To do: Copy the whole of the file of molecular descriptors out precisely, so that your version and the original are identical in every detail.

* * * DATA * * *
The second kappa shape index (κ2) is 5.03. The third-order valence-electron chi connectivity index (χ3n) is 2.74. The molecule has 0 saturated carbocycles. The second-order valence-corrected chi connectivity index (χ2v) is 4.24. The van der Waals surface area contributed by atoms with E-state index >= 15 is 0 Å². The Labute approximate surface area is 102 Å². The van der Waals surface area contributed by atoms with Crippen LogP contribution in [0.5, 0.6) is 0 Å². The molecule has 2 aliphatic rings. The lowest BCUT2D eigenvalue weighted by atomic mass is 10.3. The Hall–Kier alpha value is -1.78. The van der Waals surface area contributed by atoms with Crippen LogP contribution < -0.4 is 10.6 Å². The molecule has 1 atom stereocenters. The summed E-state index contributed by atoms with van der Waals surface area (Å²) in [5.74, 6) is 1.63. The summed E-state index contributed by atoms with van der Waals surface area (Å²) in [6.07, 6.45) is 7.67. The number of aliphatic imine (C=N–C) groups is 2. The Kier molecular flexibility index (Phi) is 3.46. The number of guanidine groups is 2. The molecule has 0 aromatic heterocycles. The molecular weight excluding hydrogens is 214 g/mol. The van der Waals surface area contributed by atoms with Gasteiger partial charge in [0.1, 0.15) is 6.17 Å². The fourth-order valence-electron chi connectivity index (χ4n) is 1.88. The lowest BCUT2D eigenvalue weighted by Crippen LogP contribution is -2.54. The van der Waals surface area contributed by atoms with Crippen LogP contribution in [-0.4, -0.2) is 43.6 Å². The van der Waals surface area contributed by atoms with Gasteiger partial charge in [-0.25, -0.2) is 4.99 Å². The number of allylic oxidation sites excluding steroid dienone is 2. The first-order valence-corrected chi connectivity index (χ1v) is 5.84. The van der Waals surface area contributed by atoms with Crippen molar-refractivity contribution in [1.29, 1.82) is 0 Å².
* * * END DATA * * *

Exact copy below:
The second kappa shape index (κ2) is 5.03. The third-order valence-electron chi connectivity index (χ3n) is 2.74. The molecule has 0 saturated carbocycles. The second-order valence-corrected chi connectivity index (χ2v) is 4.24. The van der Waals surface area contributed by atoms with E-state index >= 15 is 0 Å². The Labute approximate surface area is 102 Å². The van der Waals surface area contributed by atoms with Crippen LogP contribution in [0.5, 0.6) is 0 Å². The molecule has 2 aliphatic rings. The lowest BCUT2D eigenvalue weighted by atomic mass is 10.3. The Hall–Kier alpha value is -1.78. The van der Waals surface area contributed by atoms with Crippen LogP contribution < -0.4 is 10.6 Å². The molecule has 1 atom stereocenters. The summed E-state index contributed by atoms with van der Waals surface area (Å²) in [5.74, 6) is 1.63. The summed E-state index contributed by atoms with van der Waals surface area (Å²) in [6.07, 6.45) is 7.67. The number of aliphatic imine (C=N–C) groups is 2. The Kier molecular flexibility index (Phi) is 3.46. The number of guanidine groups is 2. The molecule has 0 aromatic heterocycles. The molecular weight excluding hydrogens is 214 g/mol. The van der Waals surface area contributed by atoms with Gasteiger partial charge in [0.1, 0.15) is 6.17 Å². The fourth-order valence-electron chi connectivity index (χ4n) is 1.88. The lowest BCUT2D eigenvalue weighted by Crippen LogP contribution is -2.54. The van der Waals surface area contributed by atoms with Crippen LogP contribution in [-0.4, -0.2) is 43.6 Å². The van der Waals surface area contributed by atoms with Gasteiger partial charge in [-0.25, -0.2) is 4.99 Å². The number of allylic oxidation sites excluding steroid dienone is 2. The first-order valence-corrected chi connectivity index (χ1v) is 5.84. The van der Waals surface area contributed by atoms with Crippen molar-refractivity contribution in [1.29, 1.82) is 0 Å².